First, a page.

Maude March on the Run: Teaching Materials

Maude March on the Run

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Maude March on the Run: Discussion Questions

Maude March on the Run: Writing Assignments

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DISCUSSION QUESTIONS

Here are some of the themes you found in reading The Misadventures of Maude March. Talk about how they show up in the story:

Appearances and actions can be deceiving; A crisis can force us to see ourselves and others in new ways; It’s important to 1) stand up for yourself, 2) to choose the course of your life, 3) to take responsibility for your choices.

Show places in the story where Maude and Sallie do each of these three things, either as a pair or separately.

Maude thinks of herself as the kind of person who tries to do the right thing. In the story, this idea is challenged many times. Name one of these challenges and tell how she reacts to it.

Sallie starts out sure that she is adventurous and ready to meet any challenge. Where does she judge herself lacking, and where is she able to measure up? Where is she bold and where does she wish for her old life back?

By the end of the story, in what way have the girls had to do things they thought were wrong? In what ways do they seem like the almost right choice?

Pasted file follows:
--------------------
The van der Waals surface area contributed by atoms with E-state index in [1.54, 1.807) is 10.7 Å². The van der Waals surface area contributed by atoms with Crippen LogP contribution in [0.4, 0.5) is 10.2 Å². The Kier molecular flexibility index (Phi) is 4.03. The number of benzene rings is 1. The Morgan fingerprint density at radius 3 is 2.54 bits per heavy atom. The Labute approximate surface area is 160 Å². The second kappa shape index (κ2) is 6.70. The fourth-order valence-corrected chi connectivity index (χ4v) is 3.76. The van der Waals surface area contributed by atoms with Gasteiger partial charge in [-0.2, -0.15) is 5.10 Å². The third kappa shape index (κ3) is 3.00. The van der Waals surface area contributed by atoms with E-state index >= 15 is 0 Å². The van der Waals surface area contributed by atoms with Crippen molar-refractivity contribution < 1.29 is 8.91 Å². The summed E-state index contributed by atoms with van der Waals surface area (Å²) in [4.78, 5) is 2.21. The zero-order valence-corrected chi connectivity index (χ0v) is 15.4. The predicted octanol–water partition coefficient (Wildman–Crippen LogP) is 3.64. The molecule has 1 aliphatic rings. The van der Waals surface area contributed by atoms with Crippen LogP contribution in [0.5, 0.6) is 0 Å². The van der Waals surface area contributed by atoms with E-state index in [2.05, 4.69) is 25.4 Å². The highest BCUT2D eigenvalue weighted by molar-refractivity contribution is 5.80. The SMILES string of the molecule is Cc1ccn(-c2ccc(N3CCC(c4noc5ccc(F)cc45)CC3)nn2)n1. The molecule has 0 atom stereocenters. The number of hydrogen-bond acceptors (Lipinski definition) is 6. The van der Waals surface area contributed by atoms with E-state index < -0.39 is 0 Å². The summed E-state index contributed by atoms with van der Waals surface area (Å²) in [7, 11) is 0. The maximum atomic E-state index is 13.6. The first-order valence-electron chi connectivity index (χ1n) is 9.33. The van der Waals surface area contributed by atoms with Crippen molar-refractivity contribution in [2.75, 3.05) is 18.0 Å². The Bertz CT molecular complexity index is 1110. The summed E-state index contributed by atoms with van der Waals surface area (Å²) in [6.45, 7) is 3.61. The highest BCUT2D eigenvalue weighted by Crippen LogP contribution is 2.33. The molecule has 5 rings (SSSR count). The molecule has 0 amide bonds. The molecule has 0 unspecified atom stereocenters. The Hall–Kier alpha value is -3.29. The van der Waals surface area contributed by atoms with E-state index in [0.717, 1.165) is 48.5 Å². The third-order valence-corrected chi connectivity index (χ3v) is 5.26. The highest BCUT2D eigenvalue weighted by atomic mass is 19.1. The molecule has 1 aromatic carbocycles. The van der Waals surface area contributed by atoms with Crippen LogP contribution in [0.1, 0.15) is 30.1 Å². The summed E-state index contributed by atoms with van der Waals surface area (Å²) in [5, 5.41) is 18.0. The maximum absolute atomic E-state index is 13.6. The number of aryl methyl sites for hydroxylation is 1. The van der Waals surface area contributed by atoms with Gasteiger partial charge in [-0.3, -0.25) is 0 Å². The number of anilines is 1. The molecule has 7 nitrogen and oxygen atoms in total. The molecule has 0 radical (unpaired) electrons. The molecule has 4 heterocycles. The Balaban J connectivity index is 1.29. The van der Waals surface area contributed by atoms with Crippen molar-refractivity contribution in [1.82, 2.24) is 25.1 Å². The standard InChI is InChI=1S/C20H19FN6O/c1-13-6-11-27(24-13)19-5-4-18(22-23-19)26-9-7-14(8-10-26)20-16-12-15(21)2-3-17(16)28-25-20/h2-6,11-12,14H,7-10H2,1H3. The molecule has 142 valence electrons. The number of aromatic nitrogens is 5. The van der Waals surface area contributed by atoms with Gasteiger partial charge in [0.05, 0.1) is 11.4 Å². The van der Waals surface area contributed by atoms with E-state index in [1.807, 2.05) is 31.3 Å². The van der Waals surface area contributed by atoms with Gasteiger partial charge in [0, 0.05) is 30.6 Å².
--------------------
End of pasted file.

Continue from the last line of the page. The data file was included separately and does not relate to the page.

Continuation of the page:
What things did they do out of kindness or concern, or wanting to do the right thing, or wanting to be safe, and how did those turn out?

There are five ways people usually choose from to resolve a conflict. They are:

Avoidance. This is when people say, it’s not that big a problem. And I’m going to pretend I don’t care.

Accommodation. When people say, I didn’t want it that much anyway. I don’t want it at all if it’s going to cause all this trouble.

Aggression. One of us is going to get our way. It’s going to be me.

Compromise. I’ll give a little, if you give a little.

Problem solving. Let’s talk about this. I’m sure we can work something out.

Where do you see examples of each of these in the story?

 

WRITING ASSIGNMENTS

Writers use many techniques to draw us into the story. To see how this works, answer these questions, and discuss how well that technique helped you to experience the story:

 

Who is telling the story?

What first draws you into Maude and Sallie’s world? (Another way to ask this: when do you first feel like you can see their world?)

What surprises you about their world? (How is it very different from your world in an unexpected way?)

How is their world very much like yours?

What do Maude and Sallie, and even Aunt Ruthie, do that makes you feel like you know them?

Tell one color you saw, one thing you heard, something you smelled, one feeling you had on your skin, something you could almost taste, while reading the story.

 

There are some things we think we know about girls, heroes, villains, old ladies, helpful people, and strangers.

Tell where you found something in the story that was not quite what you expected.

Tell what each of them, Maude and Sallie, learned that might not have been what they expected.

Tell what somebody might have learned from them.